These 5 States Had the Strictest Lockdowns. Here's How They're Doing.
These states are taking their time to reopen compared to others much farther along in the process.
All around the country, various cities, counties, and states are in different phases of reopening. In some places, people are already enjoying the luxury of indoor dining or shopping at their favorite retail store. However, some states have stricter regulations for reopening, which means places like restaurants, hair salons, and gyms remain closed for business. The following states enacted the strictest lockdowns in the country, and with the regulations still in place, here's how their coronavirus numbers have fared. And for the parts of the country that never shutdown, check out These 6 States Never Went into Lockdown. Here's How They're Doing.
New Hampshire is one of the only states still on a stay-at-home order, though Gov. Chris Sununu recently announced that the order will expire on June 15. Outdoor recreational activities and beaches were allowed to open on June 5, but are limited to groups of 10 people or less for the most part. For restaurants, outdoor dining has been available since May 18 with restrictions, but only certain counties will be able to open for indoor dining (at reduced capacity) on June 15.
According to the New Hampshire Department of Health and Human Services, the state has had more than 5,200 COVID-19 cases with around 300 deaths. ProPublica says New Hampshire is a low risk state, with the percentage of positive tests decreasing. And for more up-to-date information, sign up for our daily newsletter.
California is a large state, so reopening varies significantly from county to county. However, the entire state is still technically under a statewide stay-at-home order which was issued on Mar. 19—the first state to do so. The state is currently in phase two of its reopening plan, allowing some lower-risk workplaces to reopen with restrictions, including retail, manufacturing, offices, outdoor museums, and limited personal services. However, things like nail salons, tattoo parlors, public events, theme parks, in-person education, and indoor playgrounds are still closed statewide.
Currently, The New York Times has the state at more than 143,000 coronavirus cases with nearly 5,000 deaths. ProPublica lists California as a medium risk state, as positive tests per 100,000 people are still increasing.
Gov. Ned Lamont allowed Connecticut's stay-at-home order to expire on May 20. However, the state's restrictions are still pretty extensive, as indoor dining, indoor recreation, outdoor events, personal services, and fitness facilities all remain closed. And an executive order issued on Apr. 20 has required face coverings to be worn in public at all times when close contact is unavoidable.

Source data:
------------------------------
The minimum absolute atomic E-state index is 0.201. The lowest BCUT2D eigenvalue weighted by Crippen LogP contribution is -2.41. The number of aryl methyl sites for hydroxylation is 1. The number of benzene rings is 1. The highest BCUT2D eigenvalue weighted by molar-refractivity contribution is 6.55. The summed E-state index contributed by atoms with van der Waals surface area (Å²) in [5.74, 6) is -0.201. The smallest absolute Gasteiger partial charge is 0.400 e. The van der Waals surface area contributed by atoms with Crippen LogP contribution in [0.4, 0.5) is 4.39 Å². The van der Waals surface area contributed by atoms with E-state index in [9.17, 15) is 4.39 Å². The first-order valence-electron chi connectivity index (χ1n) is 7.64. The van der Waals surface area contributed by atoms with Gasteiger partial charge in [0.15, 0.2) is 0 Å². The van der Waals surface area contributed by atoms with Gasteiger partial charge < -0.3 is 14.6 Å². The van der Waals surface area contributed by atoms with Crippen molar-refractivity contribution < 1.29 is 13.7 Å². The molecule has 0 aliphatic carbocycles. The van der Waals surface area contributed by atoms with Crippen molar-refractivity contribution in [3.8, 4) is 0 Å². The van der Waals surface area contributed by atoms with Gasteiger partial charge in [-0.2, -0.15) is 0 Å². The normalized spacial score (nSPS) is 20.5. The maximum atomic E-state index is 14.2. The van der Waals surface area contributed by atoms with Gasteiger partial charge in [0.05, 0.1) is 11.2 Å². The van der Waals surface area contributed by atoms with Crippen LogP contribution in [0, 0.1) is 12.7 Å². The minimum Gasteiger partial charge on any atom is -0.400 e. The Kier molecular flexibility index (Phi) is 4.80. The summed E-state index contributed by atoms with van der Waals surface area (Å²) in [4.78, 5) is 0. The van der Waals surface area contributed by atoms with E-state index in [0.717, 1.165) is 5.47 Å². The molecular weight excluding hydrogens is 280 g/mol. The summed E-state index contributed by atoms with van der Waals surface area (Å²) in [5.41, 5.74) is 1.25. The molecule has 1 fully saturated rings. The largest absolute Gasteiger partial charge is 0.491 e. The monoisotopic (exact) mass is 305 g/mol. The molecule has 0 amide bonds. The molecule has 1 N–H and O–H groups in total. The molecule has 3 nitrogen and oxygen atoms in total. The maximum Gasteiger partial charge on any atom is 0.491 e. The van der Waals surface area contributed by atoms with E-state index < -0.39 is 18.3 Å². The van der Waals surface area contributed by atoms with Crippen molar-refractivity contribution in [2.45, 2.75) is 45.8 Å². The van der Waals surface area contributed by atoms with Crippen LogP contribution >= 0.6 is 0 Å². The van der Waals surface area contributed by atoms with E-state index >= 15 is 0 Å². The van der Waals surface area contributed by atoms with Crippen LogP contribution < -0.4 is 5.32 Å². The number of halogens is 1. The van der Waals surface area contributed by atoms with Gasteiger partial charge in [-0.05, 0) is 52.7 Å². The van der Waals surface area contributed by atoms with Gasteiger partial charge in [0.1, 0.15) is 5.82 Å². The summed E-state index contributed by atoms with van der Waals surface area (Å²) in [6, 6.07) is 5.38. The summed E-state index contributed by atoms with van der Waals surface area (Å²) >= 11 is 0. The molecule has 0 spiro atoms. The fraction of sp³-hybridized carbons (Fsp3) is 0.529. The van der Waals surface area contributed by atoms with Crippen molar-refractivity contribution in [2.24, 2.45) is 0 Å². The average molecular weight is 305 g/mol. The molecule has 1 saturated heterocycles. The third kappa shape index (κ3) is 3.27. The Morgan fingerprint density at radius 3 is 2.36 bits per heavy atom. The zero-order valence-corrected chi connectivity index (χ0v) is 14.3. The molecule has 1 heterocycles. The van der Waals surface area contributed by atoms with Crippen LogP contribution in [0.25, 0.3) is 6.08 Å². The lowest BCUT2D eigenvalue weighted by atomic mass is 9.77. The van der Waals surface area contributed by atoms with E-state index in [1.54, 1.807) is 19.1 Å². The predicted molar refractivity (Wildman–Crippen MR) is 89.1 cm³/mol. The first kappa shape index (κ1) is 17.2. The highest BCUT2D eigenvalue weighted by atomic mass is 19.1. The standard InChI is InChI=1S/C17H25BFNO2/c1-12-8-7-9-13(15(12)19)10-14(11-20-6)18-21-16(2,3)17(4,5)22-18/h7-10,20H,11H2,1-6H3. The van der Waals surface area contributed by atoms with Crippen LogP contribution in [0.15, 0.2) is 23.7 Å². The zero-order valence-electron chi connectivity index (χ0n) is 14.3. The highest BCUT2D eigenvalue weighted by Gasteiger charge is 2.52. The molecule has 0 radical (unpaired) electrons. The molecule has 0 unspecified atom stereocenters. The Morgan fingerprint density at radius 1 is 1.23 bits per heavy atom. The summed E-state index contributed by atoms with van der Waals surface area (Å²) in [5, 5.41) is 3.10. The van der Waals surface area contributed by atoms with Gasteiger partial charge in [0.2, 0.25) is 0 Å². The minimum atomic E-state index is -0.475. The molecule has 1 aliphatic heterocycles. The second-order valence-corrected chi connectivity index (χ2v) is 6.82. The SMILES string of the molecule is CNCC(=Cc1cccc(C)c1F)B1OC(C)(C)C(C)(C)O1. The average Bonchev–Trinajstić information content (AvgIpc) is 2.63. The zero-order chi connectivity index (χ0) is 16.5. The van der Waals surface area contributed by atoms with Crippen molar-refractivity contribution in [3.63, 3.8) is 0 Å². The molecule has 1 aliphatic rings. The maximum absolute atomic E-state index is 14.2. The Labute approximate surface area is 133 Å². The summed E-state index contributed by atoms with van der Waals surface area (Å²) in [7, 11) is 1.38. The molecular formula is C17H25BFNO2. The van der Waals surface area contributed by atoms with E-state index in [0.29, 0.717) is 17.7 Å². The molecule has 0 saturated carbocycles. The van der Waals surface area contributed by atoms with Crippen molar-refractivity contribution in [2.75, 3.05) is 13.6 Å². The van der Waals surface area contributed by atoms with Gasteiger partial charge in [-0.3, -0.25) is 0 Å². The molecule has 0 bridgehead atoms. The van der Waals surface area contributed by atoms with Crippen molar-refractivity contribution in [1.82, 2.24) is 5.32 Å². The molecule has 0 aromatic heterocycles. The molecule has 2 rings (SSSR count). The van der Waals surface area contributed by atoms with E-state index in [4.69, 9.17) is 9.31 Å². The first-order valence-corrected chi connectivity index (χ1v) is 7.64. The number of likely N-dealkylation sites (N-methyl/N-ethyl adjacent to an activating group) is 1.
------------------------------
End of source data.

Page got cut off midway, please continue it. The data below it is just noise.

The state health department reports that Connecticut has nearly 44,500 coronavirus cases with nearly 4,150 deaths. ProPublica lists Connecticut as a medium risk state due to the number of positive tests per capita, but positive tests are still decreasing by three percent. And for more on mask regulations, check out The 10 States With the Strictest Face Mask Laws.
New Jersey's stay-at-home order was lifted on June 9, and the state is currently still in their first stage of reopening, where restrictions have only been relaxed on certain low-risk activities. Some outdoor recreational businesses have been allowed to reopen, as have beaches and parks. Outdoor restaurant dining and nonessential retail stores won't open until phase two, however, which is estimated for June 15. Hair and nail salons are projected to open on June 22.
According to The New York Times, New Jersey has had more than 165,800 cases and almost 12,450 deaths. ProPublica still lists New Jersey as a medium risk state, but the positive tests per 100,000 people and percentage of tests that are positive are both decreasing significantly.
Hawaii made headlines for its strict coronavirus measures when the state tracked down and arrested a New York City man for breaking quarantine guidelines—and those guidelines are still in place. Out-of-state travelers coming to Hawaii must undergo a mandatory 14-day self-quarantine through July 31, according to the Hawaii Tourism Authority.
The state health department reports almost 700 coronavirus cases for Hawaii and 17 deaths. ProPublica lists Hawaii as a low risk state, but reports some data for the state as "unreliable" thus far. And for more about COVID-19 in the U.S., check out These Are the States Where Coronavirus Is Deadliest.